4.4: Facts, Opinion, Basic Fallacies
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Another style choice authors make is the use of fact and opinion.
Always Question Facts
For our purposes, the term fact refers to information that can be verified or proven. While this might sound very straightforward, there is more to it. It is always a good idea to question the ‘facts’ people present to you.
Facts often include numbers in the form of data or statistics. Empirical studies, or research, might also be considered to be factual. However, all facts are not created equal.
The source of the facts being presented matters.
For example, you may read an article on smoking. If the author uses a study funded by a tobacco company that says smoking is healthy for you, you may want to question the validity of those ‘facts.’ The tobacco company stands to benefit a great deal if everyone suddenly takes up smoking in order to improve their health. This actually happened in the 1950’s in the United States.
Take the time to find the source of facts. In today’s political scene, for example, organizations are formed for the express purpose of hiding the source of funding for political ads.
Watch political ads to see who is funding the ad. Research the organization and look to see who their donors are. This will tell you a great deal about the credibility of the facts they present.
When considering the validity of a text, you will want to consider not only the source of the information, but also something more subtle – what information did the author include, and what did the author exclude.
Have you ever heard a story told in such a way as to leave out key information in order to get a particular reaction? Excluding that key information is called omission.
Omission occurs when important information is not reported or is reported incompletely. We can think of omission as being news that should have been reported but is left out of the news we read, see and hear. When important news is omitted, we get a skewed or biased perspective.
Authors who ‘cherry-pick,” or use facts selectively, should raise red flags for you as a thinker. At the very least, when you encounter this use or non-use of facts, you should look more deeply at the research on the subject.
Opinions Are like Noses – Everyone Has One
An opinion is a person’s thoughts or feelings about a topic, and most everyone has opinions. Yet, just as not all facts are created equal, all opinions are also not created equal.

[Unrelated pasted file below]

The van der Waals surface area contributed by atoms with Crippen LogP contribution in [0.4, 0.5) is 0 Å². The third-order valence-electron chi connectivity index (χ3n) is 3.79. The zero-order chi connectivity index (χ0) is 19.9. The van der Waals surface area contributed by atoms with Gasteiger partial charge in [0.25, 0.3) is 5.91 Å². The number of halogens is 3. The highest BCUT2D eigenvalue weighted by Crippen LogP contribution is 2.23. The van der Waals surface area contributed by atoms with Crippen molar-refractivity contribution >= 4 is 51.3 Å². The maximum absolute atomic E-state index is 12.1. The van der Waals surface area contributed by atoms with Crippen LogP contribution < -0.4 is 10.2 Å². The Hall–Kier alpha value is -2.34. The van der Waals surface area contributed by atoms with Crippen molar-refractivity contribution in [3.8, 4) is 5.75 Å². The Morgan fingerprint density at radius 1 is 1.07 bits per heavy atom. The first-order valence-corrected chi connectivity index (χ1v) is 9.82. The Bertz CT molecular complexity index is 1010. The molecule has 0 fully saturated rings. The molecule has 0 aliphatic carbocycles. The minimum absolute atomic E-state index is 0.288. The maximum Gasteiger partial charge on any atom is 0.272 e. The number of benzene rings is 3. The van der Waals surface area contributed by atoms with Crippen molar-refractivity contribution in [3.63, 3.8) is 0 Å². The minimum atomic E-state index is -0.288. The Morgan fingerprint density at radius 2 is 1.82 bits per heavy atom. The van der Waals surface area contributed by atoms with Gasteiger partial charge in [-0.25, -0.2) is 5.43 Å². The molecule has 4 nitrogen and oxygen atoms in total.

You may think that opinions are to be avoided in academic articles and academic writing. Quite the opposite is true. Opinions can be very valuable in academic work, but like use of fact, it is important to examine the opinion carefully.
The first question you will want to ask yourself is, “Why should I pay attention to this opinion?”
This question, like all good learning questions, will lead you to more questions, which will in turn help you to determine how much value to place on an opinion.
Here are some things you should consider when you are evaluating an opinion.
- Who is the source of the opinion?
- What do you know of their world view? (sometimes called “point of view.”)
- Experience with the topic?
- Economic position in society?
- Geographic origin?
- Culture or social group?
- Life experiences?
- Whose opinions do THEY value?
- It is unlikely you will be able to determine all of these factors regarding an author’s world view. Nonetheless, you can learn a great deal by reading the “About the author” description on the article if it is present, or you can do a general internet search on the author.
- If the article comes from a peer reviewed journal, you can generally assume it is pretty solid research. Peer reviewed journals are just what they sound like – academic journals in which the articles must pass a panel of peer reviewers who are responsible for making sure the content meets current research standards in the field in which it is conducted.
Check your syllabus. What assignments or parts of assignments are coming up to which you will apply your understanding of Fact and Opinion? When will this be due?